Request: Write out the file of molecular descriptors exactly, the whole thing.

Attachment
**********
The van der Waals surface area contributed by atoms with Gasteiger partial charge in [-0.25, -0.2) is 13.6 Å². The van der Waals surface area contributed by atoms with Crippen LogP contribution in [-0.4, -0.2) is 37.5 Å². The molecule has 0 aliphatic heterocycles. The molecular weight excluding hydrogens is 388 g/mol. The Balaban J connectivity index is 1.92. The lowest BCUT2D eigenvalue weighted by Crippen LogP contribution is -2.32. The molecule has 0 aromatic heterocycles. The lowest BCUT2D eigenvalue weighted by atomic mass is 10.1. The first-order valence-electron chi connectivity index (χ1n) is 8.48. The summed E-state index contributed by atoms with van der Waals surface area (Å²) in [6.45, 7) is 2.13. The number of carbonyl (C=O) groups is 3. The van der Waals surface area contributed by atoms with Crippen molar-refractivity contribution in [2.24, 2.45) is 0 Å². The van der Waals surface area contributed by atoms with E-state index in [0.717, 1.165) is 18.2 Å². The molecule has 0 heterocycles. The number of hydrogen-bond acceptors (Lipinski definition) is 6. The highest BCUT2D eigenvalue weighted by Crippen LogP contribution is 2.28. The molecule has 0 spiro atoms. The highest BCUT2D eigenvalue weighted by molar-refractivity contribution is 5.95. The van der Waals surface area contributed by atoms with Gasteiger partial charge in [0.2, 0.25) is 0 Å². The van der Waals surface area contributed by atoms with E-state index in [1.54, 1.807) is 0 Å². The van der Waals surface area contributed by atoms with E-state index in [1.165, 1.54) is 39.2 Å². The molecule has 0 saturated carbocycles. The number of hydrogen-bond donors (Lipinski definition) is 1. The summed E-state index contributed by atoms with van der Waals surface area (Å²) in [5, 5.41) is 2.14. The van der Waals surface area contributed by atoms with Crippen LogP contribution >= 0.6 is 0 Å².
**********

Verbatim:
The van der Waals surface area contributed by atoms with Gasteiger partial charge in [-0.25, -0.2) is 13.6 Å². The van der Waals surface area contributed by atoms with Crippen LogP contribution in [-0.4, -0.2) is 37.5 Å². The molecule has 0 aliphatic heterocycles. The molecular weight excluding hydrogens is 388 g/mol. The Balaban J connectivity index is 1.92. The lowest BCUT2D eigenvalue weighted by Crippen LogP contribution is -2.32. The molecule has 0 aromatic heterocycles. The lowest BCUT2D eigenvalue weighted by atomic mass is 10.1. The first-order valence-electron chi connectivity index (χ1n) is 8.48. The summed E-state index contributed by atoms with van der Waals surface area (Å²) in [6.45, 7) is 2.13. The number of carbonyl (C=O) groups is 3. The van der Waals surface area contributed by atoms with Crippen molar-refractivity contribution in [2.24, 2.45) is 0 Å². The van der Waals surface area contributed by atoms with E-state index in [0.717, 1.165) is 18.2 Å². The molecule has 0 heterocycles. The number of hydrogen-bond acceptors (Lipinski definition) is 6. The highest BCUT2D eigenvalue weighted by Crippen LogP contribution is 2.28. The molecule has 0 spiro atoms. The highest BCUT2D eigenvalue weighted by molar-refractivity contribution is 5.95. The van der Waals surface area contributed by atoms with Gasteiger partial charge in [0.2, 0.25) is 0 Å². The van der Waals surface area contributed by atoms with E-state index in [1.54, 1.807) is 0 Å². The van der Waals surface area contributed by atoms with E-state index in [1.165, 1.54) is 39.2 Å². The molecule has 0 saturated carbocycles. The number of hydrogen-bond donors (Lipinski definition) is 1. The summed E-state index contributed by atoms with van der Waals surface area (Å²) in [5, 5.41) is 2.14. The van der Waals surface area contributed by atoms with Crippen LogP contribution >= 0.6 is 0 Å².